What can you do with a mobile? Case studies from Advocacy, Service Delivery, and Fundraising

Posted by CorinneRamey on Jun 27, 2008

Note: This primer was written for the NTEN newsletter, targeted at a US audience and thus focuses on America. For more on mobile advocacy in many other parts of the world, see here.

The numbers speak for themselves: There are currently 236 million cell phone users in the U.S. – an astounding 76% penetration. In December of last year alone, 18.7 billion text messages were sent — up 92% from 9.7 billion in December 2005. Estimates for this year are topping 195 billion text messages sent in 2007. That is 600 million text messages a day. Nonprofits and advocacy organizations around the world are turning to mobile phones for advocating for issues and engaging constituents, for providing services, and even for fundraising.

Advocacy and Engagement

Mobiles are increasingly considered as part of advocacy and engagement strategies - or should be. For example, a study of text message mobilization efforts in the U.S. elections in November 2006 found that mobiles were an effective tool for get-out-the-vote campaigns. The study, conducted by researchers from Princeton and Michigan Universities, together with the US Student Public Interest Research Group (PIRG) New Voter Project and Working Assets, found that text message reminders to new voters increased an individual’s likelihood of voting by 4.2%. This is an increase similar to "quality phone call" reminders but, at only $1.56 per vote, at a fraction of the cost. In a follow-up survey, 59% of respondents found the messages helpful.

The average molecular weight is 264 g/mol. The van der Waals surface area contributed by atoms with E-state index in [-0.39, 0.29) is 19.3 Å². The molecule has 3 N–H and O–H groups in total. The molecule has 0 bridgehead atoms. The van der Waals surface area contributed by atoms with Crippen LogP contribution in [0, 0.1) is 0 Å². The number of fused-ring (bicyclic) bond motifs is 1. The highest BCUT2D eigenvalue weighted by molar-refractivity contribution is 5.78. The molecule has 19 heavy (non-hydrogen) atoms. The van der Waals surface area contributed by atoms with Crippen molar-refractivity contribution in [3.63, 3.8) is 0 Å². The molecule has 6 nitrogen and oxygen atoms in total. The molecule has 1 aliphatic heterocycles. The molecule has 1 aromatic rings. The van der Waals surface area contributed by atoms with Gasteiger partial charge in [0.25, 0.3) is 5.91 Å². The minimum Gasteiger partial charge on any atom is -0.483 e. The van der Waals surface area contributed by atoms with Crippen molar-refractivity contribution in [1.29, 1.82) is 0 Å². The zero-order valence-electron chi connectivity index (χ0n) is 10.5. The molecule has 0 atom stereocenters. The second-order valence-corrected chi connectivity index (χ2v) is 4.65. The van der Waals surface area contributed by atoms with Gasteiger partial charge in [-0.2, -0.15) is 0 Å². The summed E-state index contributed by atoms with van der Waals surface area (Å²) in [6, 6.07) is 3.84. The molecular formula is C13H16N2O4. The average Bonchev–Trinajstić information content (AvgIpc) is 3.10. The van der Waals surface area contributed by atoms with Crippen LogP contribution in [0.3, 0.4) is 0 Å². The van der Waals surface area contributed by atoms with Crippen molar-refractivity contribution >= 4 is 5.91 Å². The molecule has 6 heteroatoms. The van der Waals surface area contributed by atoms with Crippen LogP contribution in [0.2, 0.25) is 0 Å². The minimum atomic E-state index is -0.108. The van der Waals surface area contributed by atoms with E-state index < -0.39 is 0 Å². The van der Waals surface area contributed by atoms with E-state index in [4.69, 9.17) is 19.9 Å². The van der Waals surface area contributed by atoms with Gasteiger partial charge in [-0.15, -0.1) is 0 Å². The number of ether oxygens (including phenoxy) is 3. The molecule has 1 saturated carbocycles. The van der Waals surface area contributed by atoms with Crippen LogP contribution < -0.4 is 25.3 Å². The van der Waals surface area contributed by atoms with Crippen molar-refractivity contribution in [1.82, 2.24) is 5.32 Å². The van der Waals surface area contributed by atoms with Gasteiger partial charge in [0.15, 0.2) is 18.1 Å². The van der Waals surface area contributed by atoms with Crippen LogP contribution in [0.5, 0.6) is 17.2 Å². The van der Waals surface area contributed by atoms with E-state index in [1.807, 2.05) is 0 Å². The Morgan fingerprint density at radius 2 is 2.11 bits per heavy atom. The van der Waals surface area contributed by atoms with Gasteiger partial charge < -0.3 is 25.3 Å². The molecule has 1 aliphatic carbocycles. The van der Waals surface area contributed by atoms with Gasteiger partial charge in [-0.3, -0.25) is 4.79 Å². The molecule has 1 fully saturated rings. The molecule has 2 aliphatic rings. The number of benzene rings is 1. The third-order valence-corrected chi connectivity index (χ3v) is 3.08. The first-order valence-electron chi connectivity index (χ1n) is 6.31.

Human Rights Campaign, a nonprofit working for GLBT equality, has used mobile phones in its advocacy work in several ways. In December 2007, HRC launched a mobile version of its Corporate Equality Index, an SMS buyers guide that that brings instant information about businesses' support of gay and lesbian equality straight to mobile phones. The HRC guide, Buying for Equality, isn't new -- the organization has been releasing the guide since 2002 -- but this is the first year that HRC has made the guide mobile-friendly. To use the service, text "SHOP" and the name of a business to short code 30644. The service then responds with a text message with the business' corporate equality rating.

The mobile buyers guide is part of HRC's larger mobile strategy, which the organization began working on this past August. Currently, there are about 20,000 members in the HRC "Mobile Action Network." The organization sends out action alerts and has plans for other features -- such as polls and ratings for members of Congress -- that it may implement in the future. Text messages sent to the list have included a request to call Congressmembers regarding the Employment Non-Discrimination Act and a New Year's greeting sent at 12:01 on January 1.

Providing Nonprofit Services